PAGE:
The 2014 release of the tinnitus clinical practice guideline by the American Academy of Otolaryngology–Head and Neck Surgery (AAO-HNS) changed the way Minka Schofield, MD, treated patients with tinnitus.
Explore this issue:May 2018
“Before this guideline, vitamins, steroids, and melatonin were all being used in an effort to help patients with tinnitus. We’d actually done our own study that showed maybe 50% of the people who take melatonin do get better, so we were recommending melatonin as an option. Then the guideline came out and stated there’s no significant evidence for any of these interventions,” said Dr. Schofield, an otolaryngologist at The Ohio State University Wexner Medical Center. “I stopped giving melatonin once the guideline came out.”
Clinical practice guidelines are intended to influence practice. They synthesize the best available scientific evidence, making it easier for clinicians to stay up to date on the latest evidence-based practices. But some clinicians think that clinical guidelines are overly prescriptive and overlook the art of medicine.
“Some people view guidelines as threats to their autonomy and to proper patient care,” said Richard Rosenfeld, MD, MPH, Senior Advisor for Guidelines and Measures at AAO-HNS. “Many feel their experience as a clinician and their judgement are often all that’s needed, and in some cases, that may be true.”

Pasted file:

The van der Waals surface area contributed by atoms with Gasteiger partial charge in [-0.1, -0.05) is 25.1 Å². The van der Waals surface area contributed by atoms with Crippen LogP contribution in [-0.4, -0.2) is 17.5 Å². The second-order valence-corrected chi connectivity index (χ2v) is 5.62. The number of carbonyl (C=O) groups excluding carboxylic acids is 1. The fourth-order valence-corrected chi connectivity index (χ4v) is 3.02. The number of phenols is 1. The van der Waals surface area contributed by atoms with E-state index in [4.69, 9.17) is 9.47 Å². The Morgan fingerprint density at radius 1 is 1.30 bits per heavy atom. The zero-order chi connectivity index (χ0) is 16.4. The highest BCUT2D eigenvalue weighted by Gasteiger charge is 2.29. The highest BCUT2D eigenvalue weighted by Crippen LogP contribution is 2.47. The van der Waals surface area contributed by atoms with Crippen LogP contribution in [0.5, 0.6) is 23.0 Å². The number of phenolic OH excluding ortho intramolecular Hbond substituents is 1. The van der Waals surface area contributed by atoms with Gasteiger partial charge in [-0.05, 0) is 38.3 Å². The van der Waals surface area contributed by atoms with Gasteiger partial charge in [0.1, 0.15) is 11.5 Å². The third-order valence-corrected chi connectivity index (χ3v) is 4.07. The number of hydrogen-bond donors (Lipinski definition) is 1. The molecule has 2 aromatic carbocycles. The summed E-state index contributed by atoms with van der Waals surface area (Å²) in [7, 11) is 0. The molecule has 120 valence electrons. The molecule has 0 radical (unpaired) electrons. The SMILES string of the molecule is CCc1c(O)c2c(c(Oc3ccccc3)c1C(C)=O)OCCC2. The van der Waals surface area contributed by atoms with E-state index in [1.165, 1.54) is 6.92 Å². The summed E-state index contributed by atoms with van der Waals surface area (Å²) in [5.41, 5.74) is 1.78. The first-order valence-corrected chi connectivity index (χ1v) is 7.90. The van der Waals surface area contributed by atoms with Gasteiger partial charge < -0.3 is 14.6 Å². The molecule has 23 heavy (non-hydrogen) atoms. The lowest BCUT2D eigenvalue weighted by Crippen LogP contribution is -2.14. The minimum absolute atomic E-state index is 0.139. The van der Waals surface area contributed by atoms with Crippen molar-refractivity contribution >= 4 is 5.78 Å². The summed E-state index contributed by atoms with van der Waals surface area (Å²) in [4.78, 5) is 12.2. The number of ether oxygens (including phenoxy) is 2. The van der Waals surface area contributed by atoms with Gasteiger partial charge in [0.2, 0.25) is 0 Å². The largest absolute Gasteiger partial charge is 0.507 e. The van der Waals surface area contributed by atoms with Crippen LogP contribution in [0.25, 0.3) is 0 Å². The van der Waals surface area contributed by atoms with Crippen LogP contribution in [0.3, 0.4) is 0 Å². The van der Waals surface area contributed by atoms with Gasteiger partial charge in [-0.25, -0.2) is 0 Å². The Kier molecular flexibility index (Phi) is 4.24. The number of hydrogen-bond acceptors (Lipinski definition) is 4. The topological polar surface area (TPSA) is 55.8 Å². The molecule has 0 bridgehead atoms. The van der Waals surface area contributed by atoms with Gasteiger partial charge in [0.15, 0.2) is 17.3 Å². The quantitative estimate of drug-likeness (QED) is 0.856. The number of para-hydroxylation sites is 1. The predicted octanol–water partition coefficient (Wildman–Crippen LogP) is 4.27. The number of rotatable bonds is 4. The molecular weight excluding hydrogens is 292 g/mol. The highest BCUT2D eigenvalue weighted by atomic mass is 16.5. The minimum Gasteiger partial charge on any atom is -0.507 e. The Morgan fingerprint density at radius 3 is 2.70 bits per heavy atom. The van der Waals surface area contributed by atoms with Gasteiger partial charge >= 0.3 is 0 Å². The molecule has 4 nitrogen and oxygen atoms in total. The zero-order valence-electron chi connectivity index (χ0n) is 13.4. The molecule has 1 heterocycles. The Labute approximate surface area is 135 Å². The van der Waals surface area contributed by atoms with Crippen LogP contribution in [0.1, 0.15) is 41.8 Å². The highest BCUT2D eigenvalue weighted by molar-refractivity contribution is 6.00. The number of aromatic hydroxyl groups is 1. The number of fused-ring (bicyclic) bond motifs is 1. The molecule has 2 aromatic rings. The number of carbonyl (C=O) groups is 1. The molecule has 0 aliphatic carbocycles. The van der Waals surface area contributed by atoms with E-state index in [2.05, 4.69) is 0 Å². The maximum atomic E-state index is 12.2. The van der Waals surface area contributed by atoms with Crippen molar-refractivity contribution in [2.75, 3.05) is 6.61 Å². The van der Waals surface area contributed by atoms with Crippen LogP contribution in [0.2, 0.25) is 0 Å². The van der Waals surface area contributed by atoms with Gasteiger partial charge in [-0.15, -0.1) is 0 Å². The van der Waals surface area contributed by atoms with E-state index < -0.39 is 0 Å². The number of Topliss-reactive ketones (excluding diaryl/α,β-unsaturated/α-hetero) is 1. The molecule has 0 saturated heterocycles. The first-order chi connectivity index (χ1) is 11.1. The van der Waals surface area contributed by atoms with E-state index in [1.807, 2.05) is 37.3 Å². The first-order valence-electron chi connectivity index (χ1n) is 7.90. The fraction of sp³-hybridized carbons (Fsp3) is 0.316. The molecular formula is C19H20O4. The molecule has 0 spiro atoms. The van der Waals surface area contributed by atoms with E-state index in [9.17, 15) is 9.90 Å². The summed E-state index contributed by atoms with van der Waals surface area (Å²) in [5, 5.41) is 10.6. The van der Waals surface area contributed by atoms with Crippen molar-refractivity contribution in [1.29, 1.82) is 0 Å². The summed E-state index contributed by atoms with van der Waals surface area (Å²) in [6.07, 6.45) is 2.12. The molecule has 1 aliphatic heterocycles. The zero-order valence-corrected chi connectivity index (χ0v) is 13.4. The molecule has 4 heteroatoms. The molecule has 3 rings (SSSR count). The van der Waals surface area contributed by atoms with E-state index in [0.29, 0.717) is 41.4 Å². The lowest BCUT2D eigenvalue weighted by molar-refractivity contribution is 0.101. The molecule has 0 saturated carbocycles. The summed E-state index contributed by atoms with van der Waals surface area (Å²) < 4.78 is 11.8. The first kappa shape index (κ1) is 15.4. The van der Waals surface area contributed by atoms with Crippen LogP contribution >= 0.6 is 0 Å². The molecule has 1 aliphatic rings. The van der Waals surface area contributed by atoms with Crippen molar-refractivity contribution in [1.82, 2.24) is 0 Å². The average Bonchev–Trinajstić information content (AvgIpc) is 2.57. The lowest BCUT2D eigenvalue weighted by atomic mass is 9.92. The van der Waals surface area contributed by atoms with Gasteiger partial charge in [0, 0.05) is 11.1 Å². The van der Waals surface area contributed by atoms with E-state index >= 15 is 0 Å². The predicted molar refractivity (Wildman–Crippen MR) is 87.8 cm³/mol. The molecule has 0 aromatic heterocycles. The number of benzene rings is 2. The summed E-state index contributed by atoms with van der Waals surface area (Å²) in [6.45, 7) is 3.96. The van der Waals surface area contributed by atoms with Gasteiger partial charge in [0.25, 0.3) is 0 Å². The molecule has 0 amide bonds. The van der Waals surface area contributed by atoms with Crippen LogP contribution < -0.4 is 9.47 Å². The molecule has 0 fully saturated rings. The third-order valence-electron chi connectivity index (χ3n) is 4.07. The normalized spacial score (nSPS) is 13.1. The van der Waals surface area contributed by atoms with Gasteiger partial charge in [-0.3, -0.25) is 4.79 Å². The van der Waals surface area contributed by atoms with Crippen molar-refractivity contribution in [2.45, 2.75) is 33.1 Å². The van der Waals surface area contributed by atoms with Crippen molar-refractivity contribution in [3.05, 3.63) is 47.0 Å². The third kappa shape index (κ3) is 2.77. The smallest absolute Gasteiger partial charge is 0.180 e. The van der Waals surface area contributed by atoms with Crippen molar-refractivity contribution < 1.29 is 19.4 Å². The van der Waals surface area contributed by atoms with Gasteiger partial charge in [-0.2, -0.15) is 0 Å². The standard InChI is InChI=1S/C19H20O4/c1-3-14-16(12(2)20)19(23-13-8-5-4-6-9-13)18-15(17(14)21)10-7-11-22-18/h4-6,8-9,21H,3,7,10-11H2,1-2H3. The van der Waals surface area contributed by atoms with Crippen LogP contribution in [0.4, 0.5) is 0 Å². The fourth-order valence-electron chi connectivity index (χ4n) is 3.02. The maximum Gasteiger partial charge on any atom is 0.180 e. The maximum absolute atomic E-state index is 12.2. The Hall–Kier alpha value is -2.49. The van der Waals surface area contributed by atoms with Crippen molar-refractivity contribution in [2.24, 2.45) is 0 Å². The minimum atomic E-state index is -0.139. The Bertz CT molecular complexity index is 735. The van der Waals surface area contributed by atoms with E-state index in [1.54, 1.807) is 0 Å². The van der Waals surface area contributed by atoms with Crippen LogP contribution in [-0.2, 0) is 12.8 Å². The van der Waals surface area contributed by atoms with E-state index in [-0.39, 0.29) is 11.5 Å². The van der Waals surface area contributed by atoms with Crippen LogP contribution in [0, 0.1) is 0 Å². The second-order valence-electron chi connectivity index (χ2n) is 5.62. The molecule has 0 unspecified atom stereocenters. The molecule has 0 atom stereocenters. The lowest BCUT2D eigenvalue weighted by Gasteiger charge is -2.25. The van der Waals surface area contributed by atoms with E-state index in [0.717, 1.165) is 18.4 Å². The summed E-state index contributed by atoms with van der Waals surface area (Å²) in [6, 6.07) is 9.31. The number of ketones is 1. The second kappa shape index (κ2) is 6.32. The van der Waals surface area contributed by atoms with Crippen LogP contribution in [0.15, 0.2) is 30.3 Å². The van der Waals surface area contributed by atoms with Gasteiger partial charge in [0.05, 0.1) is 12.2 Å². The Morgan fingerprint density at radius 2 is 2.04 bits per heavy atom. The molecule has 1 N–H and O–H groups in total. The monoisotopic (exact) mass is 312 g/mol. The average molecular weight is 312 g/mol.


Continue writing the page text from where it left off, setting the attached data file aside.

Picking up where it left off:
Increasingly, though, the public (and payers) are demanding quality, evidence-based care. “If you look across the country, there are large variations in the frequency of certain procedures and treatments; it’s all over the map. Some of it is likely justified, but a lot of it probably is not,” Dr. Rosenfeld said. Clinical guidelines, he said, are an opportunity to reduce unjustified variations by identifying knowledge gaps, defining best practices, and promoting quality improvement opportunities.
[The AAO–HNS] realized we needed to start developing trustworthy guidelines that would give us credibility on the national stage, thereby allowing us to advocate properly for the interests of otolaryngologists. —Richard Rosenfeld, MD, MPH
A History of Clinical Guidelines in Otolaryngology
The development of clinical guidelines in medicine began in the 1990s, concurrent with the push toward evidence-based medicine. The National Guideline Clearinghouse, a publicly available database of clinical practice guidelines, was formed in 1998 under the Agency for Healthcare Research and Quality in the U.S. Department of Health and Human Services. But the AAO-HNS didn’t begin producing clinical guidelines until the 2000s.
The clinical indicators and procedures released by AAO-HNS in the early 2000s lacked rigor and were not considered trustworthy by the American Medical Association and the Centers for Medicare and Medicaid Services (CMS), Dr. Rosenfeld said. “We realized we needed to start developing trustworthy guidelines that would give us credibility on the national stage, thereby allowing us to advocate properly for the interests of otolaryngologists,” he said. So AAO-HNS formed the Guidelines Development Task Force in 2005, with Dr. Rosenfeld as chair.